So what can happen if you rush things?  Well, if there were 100 things that could go wrong, you could think of maybe 50 of them.  And there are a lot more than 100 things that can go wrong.  And you don't need anywhere near 50 to create a disaster.  Most problems consist of numbers that don't add up and need corrected, resulting in increased expense and delay, and coming under the trustee's whithering glare that can burn a hole in battleship plate.  Sometimes the consequences get more exotic and severe.  For example, in the Mount Holly Club bankruptcy, a major creditor is moving to dismiss because it alleges the company didn't get proper, member approval to file.  Oops, did someone miss a step?  We'll see.

Just remember, in bankruptcy as in business as in life in general: Proper Planning Prevents Poor Performance.

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Wednesday, August 05, 2009

With Friends Like This

The Republican Party is ostensibly the party of business, and it certainly has burnished that image in Utah.  Which makes you wonder just what Rep. Carl Wimmer is trying to prove with his campaign against the federal health care initiatives.

In case you hadn't noticed, if you're a small business, health costs are a big burden.  If you provide health insurance, you already know what I mean.  But the burden is there even if you don't.  First, if you don't provide health insurance, you're competing for talent with those that do, and guess who wins.  Second, if you aren't providing health insurance, chances are your employees don't have any, which makes it more likely they'll get sick and either miss work altogether or (worse) show up to work sick.  Third, lack of health insurance imposes a hidden tax on all of us that I call The Bankruptcy Tax.  In spite of the current downturn, the single biggest cause of personal bankruptcy remains medical bills (And a significant cause of several, recent corporate bankruptcies has been the increasing burden of medical costs on pension plans.).  Have you ever had to write off bills because the customers filed bankruptcy?  Chances are it was medical bills that drove them there.

So before you start screaming about "socialized medicine" and "federal interference", take a look at the costs the current system is imposing on you.  They're big.

Which leads me back to wondering just what Wimmer is trying to prove.  Maybe he's trying to distract attention from his "special relationship" with Rick Koerber.

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Is This Any Way to Run an Education System?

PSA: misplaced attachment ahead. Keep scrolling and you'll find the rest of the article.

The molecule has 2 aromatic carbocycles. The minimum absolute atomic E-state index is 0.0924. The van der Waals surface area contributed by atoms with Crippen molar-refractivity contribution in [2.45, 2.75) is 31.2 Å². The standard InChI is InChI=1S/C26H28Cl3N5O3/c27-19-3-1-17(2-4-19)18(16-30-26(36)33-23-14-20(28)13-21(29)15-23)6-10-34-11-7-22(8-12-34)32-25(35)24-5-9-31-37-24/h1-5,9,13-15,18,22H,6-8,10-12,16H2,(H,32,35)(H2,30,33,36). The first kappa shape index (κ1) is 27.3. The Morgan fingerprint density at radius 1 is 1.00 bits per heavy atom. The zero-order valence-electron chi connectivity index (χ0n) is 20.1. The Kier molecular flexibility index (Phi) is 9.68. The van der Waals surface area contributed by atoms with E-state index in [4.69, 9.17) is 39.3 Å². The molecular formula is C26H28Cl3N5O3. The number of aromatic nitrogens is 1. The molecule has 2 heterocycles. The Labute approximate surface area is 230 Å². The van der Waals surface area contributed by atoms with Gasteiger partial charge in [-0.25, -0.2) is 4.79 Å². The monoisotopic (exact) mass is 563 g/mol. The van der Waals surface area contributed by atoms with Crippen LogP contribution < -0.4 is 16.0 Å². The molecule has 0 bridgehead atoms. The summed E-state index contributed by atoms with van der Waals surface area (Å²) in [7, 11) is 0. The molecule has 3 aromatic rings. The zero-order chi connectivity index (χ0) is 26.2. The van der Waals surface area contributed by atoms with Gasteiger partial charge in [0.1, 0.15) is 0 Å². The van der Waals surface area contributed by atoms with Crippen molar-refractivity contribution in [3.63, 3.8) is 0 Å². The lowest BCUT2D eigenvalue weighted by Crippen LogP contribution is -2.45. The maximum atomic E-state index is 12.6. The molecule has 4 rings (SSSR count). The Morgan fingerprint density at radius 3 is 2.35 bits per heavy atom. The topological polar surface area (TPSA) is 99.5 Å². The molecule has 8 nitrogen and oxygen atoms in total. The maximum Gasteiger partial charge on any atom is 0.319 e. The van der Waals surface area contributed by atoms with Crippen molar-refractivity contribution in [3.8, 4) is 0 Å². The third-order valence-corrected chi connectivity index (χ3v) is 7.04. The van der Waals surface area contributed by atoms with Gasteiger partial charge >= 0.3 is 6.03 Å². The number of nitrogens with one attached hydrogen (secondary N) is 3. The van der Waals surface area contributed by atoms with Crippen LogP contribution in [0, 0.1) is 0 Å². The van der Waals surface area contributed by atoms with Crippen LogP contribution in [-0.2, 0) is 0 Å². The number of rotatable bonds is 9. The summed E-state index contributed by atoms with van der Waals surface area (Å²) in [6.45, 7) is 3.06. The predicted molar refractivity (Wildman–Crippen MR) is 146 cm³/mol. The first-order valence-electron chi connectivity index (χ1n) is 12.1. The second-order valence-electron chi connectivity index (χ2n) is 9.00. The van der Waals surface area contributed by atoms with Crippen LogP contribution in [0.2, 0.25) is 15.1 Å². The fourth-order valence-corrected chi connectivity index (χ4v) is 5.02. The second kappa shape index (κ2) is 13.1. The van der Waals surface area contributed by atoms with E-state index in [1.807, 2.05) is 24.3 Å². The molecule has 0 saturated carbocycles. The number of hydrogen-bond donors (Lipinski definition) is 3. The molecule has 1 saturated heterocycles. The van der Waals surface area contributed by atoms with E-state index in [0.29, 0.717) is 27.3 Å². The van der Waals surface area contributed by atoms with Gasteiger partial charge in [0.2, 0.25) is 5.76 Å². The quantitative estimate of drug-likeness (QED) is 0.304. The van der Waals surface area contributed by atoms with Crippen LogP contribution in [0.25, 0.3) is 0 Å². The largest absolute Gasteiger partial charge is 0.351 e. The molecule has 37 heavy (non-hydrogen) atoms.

By any, objective measure, Utah has its peculiarities.  Perhaps none are so glaring as its treatment of schools, in spite of a lot of lip service being paid to kids and their education.  Among the many oddities, I shall point out these: 1) Although we have burgeoning subdivisions full of burgeoning families, schools have no authority to ensure that developers set aside land for schools; 2) as the Canyons-Jordan debacle shows, sections of school districts may secede without any say from the rest of the district (or other districts that end up having to pay equalization money); and 3) you can just about open up a school out of the trunk of your car.

Witness the Bob Jones tandem train wreck, the John Locke Academy and the School for Autistic Healing.  A real estate developer, Jones was flying high until the market turned.  He used his cash flow to finance the schools, and by most reports, they were good facilities.  But then the market did turn, and the money ran out, and the schools crashed and burned.  Parents were left scrambling for alternate schools, especially tough for special needs kids, and often after having paid tuition up front for educations that now would never happen.

I can't say Jones is blameless in this.  He looks like yet another Utah glad-hander who stretched everything well beyond the breaking point.  But I have to ask, "Where's the bonding?  Where's the back-up plan?"  The quick and dirty answer is that they don't exist because there is nothing in Utah law requiring them.  Our Glorious Legislature is very keen on making it easy to provide "alternatives" to public schools, but it doesn't want anyone to be responsible when those "alternatives" go belly-up.  Anyone, that is, except the public schools, which must now scramble to find places for all these kids.